The emperor Ashoka's Rock Edict was discovered in 1966,
engraved on a rock overlooking the Yamuna
near Srinivaspuri, 11-km southeast of Connaught Circus, not far from
A ten-line inscription in the ancient Brahmi script, one of many such placed at important sites and crossroads throughout Ashoka's vast empire. The inscription proves that Delhi was occupied during the Mauryan period, prior to both Muslim and Rajput settlement.
It states that the emperor's actions in the cause of dharma had brought the people of India closer to the gods; and that through their efforts, irrespective of their station, this attainment could be increased even further.
About Askokan Eddicts
Asoka's edicts are mainly concerned with the reforms he instituted and the moral principles he recommended in his attempt to create a just and kind society. As such, they give us little information about his life, the details of which have to be collected from other sources.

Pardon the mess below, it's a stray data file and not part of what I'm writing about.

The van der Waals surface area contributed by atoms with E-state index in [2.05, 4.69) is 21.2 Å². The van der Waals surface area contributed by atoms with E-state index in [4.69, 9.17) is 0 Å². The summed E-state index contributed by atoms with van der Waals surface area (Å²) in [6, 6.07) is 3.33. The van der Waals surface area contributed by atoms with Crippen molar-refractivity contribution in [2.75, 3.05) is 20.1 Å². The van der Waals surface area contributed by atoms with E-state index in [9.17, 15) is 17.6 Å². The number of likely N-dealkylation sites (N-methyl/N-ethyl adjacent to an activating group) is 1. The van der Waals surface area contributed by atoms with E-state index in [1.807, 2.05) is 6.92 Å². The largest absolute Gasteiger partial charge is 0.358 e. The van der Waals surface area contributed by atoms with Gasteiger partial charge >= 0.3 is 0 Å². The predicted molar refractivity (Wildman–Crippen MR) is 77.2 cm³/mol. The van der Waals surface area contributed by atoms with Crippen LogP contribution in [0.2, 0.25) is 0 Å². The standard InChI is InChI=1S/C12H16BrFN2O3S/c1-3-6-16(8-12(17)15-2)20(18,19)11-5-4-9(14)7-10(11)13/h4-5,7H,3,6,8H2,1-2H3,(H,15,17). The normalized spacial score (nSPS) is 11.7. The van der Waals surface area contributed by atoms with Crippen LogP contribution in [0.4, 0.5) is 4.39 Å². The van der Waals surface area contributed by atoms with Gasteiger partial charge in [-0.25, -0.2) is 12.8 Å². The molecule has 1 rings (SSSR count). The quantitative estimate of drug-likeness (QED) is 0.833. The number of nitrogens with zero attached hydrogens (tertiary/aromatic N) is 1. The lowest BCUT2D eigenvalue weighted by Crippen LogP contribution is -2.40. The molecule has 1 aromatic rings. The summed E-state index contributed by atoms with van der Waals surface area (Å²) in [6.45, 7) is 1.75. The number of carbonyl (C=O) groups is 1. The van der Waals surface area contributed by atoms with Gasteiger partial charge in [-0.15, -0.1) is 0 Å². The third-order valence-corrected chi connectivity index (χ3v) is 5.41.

Scholars have implied that because the edicts say nothing about the philosophical aspects of Buddhism, Ashoka had a simplistic and naive understanding of the Dharma. Yet, this view does not take this fact into account that the purpose of the edicts was not to explain the truths of Buddhism, but to inform the people of Ashoka's reforms and to encourage them to be more generous, kind and moral.
From his edicts Ashoka emerges as an able administrator, an intelligent human being and a devoted Buddhist, who used to take as keen an interest in Buddhist philosophy as he did in Buddhist practice.